Idaho Gov. Butch Otter said he supports changing the original Craters of the Moon National Monument to a national park as long as management of the land doesn’t change.
Otter, speaking to the Idaho Press Club Tuesday, said he was impressed when Arco supporters of the proposal made a presentation to him at a Capitol For a Day event in Swan Valley in 2015. He spoke of the legislation that Rep. Mike Simpson passed to protect hunters and agriculture in the expanded national monument and preserve in 2001.
“If you don’t change those kind of things, but you change the name so that you can enhance people’s desire to come here, I wouldn’t have a problem with that,” Otter said.
Butte County is spearheading the effort to turn the 54,000-acre monument managed by the National Park Service into a national park with no changes to management. President Bill Clinton expanded it in 2000 — from 54,000 acres to 753,000 acres. Congress shored up the addition and ensured areas outside the original monument boundaries would be open to hunting. But Craters stayed a national monument.
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Sen. Jeff Siddoway, R-Terreton, has supported a resolution in the Idaho Legislature in favor of national park status that passed the Senate in 2015. He’s expected to bring it back again this year.
The bill has such wide support from otherwise skeptical rural counties because supporters believe it will bring more visitors and capital investment to the Arco area, which is struggling to hold on to its school and hospital. But that issue didn’t convince the Idaho Farm Bureau, which has stubbornly remained opposed.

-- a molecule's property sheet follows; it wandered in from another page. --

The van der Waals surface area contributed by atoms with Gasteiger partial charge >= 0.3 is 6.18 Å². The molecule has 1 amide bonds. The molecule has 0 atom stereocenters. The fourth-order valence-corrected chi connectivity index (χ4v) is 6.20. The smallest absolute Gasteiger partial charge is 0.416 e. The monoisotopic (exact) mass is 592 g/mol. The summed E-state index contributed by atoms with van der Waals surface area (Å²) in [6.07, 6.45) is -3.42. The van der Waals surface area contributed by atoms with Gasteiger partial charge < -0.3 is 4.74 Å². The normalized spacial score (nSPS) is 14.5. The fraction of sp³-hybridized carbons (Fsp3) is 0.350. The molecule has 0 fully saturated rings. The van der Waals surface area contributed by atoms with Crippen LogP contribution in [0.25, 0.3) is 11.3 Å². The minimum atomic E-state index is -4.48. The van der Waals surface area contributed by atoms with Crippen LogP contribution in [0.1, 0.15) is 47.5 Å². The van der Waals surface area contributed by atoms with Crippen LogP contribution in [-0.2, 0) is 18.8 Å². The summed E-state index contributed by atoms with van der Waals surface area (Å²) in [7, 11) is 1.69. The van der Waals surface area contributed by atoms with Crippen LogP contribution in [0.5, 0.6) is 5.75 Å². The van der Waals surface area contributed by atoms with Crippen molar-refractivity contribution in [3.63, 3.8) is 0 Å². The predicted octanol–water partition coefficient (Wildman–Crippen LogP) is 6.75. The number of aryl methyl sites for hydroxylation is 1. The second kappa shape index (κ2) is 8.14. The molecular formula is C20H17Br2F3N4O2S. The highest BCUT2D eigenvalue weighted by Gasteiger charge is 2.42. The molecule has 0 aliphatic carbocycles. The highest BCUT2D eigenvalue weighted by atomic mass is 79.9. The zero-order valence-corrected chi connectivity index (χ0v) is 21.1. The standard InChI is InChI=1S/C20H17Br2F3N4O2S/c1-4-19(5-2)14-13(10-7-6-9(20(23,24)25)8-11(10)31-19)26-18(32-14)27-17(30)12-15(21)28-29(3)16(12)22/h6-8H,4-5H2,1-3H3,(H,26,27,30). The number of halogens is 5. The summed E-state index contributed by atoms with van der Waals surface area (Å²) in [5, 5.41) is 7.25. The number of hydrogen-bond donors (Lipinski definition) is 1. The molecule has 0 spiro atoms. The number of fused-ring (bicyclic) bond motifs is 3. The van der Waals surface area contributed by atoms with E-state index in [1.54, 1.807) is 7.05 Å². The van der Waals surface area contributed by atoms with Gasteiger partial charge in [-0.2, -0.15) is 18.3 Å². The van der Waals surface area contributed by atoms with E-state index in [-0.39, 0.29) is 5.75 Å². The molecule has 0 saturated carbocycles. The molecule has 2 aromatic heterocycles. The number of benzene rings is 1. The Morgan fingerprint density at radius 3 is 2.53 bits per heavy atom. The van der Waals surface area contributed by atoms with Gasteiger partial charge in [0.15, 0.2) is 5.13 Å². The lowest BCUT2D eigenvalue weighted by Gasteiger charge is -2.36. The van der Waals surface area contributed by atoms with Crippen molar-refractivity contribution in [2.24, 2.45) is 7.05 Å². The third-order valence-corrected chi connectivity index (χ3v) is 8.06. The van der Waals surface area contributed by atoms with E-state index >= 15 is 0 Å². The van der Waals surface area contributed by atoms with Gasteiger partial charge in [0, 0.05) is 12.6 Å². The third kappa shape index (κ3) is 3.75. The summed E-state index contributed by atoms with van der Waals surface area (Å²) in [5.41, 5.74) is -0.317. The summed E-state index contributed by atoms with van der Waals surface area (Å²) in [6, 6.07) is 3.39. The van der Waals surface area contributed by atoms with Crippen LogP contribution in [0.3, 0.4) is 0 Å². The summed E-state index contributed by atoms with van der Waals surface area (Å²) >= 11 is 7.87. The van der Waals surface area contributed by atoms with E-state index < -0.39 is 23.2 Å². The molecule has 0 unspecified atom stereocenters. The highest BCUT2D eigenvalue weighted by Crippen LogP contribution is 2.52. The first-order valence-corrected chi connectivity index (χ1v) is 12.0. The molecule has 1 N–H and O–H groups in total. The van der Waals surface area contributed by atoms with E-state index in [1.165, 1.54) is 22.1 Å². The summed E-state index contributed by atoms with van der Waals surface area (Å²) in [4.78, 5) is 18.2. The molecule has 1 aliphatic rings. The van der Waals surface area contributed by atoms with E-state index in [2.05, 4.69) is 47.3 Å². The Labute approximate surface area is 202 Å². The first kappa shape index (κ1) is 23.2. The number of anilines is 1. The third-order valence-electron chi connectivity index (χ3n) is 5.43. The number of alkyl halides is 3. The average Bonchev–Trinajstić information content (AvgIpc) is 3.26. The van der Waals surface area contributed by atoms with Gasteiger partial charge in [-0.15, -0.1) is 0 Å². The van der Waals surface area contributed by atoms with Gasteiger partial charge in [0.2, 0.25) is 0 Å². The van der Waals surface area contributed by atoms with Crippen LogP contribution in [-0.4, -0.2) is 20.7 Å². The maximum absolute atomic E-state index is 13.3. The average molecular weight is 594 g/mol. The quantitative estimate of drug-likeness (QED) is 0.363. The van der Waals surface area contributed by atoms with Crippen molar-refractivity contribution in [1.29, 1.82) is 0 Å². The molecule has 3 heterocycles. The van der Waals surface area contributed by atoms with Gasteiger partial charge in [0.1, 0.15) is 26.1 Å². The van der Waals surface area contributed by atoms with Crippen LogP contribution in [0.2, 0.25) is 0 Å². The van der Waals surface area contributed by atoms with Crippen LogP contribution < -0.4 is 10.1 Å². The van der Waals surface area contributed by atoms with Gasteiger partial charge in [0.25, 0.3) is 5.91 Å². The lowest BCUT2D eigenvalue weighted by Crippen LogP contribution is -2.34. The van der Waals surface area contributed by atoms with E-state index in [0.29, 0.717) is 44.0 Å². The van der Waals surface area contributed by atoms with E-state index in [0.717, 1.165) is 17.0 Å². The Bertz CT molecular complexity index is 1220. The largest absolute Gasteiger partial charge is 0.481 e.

The bureau questioned if somehow the National Park Service might be able to add restrictions to U.S. 20, which that runs through the monument. But Franklin D. Roosevelt signed a proclamation in 1941 that transferred a strip of highway in the monument to Idaho, leading to the improvement and realignment of the roadway.
Even when that issue was cleared up, the Idaho Farm Bureau remained opposed, despite the 57 percent citizen support in an advisory vote in 2016.
The 700,000-plus acres Clinton added to the monument are under the control of the Bureau of Land Management, and would remain so under the proposal. Access to grazing and hunting would remain the same.
Craters of the Moon’s volcanic lava flows, which come from eruptions that occurred in just the past 10,000 years, cover hundreds of square miles, giving it the appearance of a lunar landscape. Apollo astronauts trained there in the 1960s; even today, NASA is conducting research to aid future space missions.
On May 2, 1924, Calvin Coolidge proclaimed Craters of the Moon as a national monument using the Antiquities Act of 1906. It came after a campaign that began in the pages of the Idaho Statesman by Robert Limbert, a taxidermist, guide, trick-shooter and roper.
His three-page story and photo spread about his 1920 expedition in the Idaho Sunday Statesman on April 10, 1921, was followed by a June expedition sponsored by the Statesman. That led to the “Among the Craters of the Moon” article in National Geographic in 1924, which convinced Coolidge to set the area aside.
“This area contains many curious and unusual phenomena of great educational value and has a weird and scenic landscape peculiar to itself,” Coolidge said.